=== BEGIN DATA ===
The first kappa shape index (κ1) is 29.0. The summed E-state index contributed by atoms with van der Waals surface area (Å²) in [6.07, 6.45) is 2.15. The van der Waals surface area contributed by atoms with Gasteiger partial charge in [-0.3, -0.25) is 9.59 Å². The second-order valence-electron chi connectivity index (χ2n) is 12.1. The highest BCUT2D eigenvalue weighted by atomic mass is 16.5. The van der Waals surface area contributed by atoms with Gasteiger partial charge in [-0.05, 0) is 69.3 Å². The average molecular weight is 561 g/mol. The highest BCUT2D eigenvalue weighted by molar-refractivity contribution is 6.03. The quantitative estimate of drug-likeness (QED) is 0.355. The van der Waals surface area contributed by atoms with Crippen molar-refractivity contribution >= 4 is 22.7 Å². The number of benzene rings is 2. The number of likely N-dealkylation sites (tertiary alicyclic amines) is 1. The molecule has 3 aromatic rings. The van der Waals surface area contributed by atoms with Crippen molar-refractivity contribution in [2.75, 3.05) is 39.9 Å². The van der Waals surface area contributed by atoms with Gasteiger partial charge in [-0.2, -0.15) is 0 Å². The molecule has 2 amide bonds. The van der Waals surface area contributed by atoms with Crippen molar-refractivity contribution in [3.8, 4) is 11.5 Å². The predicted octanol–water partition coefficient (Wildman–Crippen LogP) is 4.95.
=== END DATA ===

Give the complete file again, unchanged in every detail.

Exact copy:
The first kappa shape index (κ1) is 29.0. The summed E-state index contributed by atoms with van der Waals surface area (Å²) in [6.07, 6.45) is 2.15. The van der Waals surface area contributed by atoms with Gasteiger partial charge in [-0.3, -0.25) is 9.59 Å². The second-order valence-electron chi connectivity index (χ2n) is 12.1. The highest BCUT2D eigenvalue weighted by atomic mass is 16.5. The van der Waals surface area contributed by atoms with Gasteiger partial charge in [-0.05, 0) is 69.3 Å². The average molecular weight is 561 g/mol. The highest BCUT2D eigenvalue weighted by molar-refractivity contribution is 6.03. The quantitative estimate of drug-likeness (QED) is 0.355. The van der Waals surface area contributed by atoms with Crippen molar-refractivity contribution >= 4 is 22.7 Å². The number of benzene rings is 2. The number of likely N-dealkylation sites (tertiary alicyclic amines) is 1. The molecule has 3 aromatic rings. The van der Waals surface area contributed by atoms with Crippen molar-refractivity contribution in [2.75, 3.05) is 39.9 Å². The van der Waals surface area contributed by atoms with Gasteiger partial charge in [-0.2, -0.15) is 0 Å². The molecule has 2 amide bonds. The van der Waals surface area contributed by atoms with Crippen molar-refractivity contribution in [3.8, 4) is 11.5 Å². The predicted octanol–water partition coefficient (Wildman–Crippen LogP) is 4.95.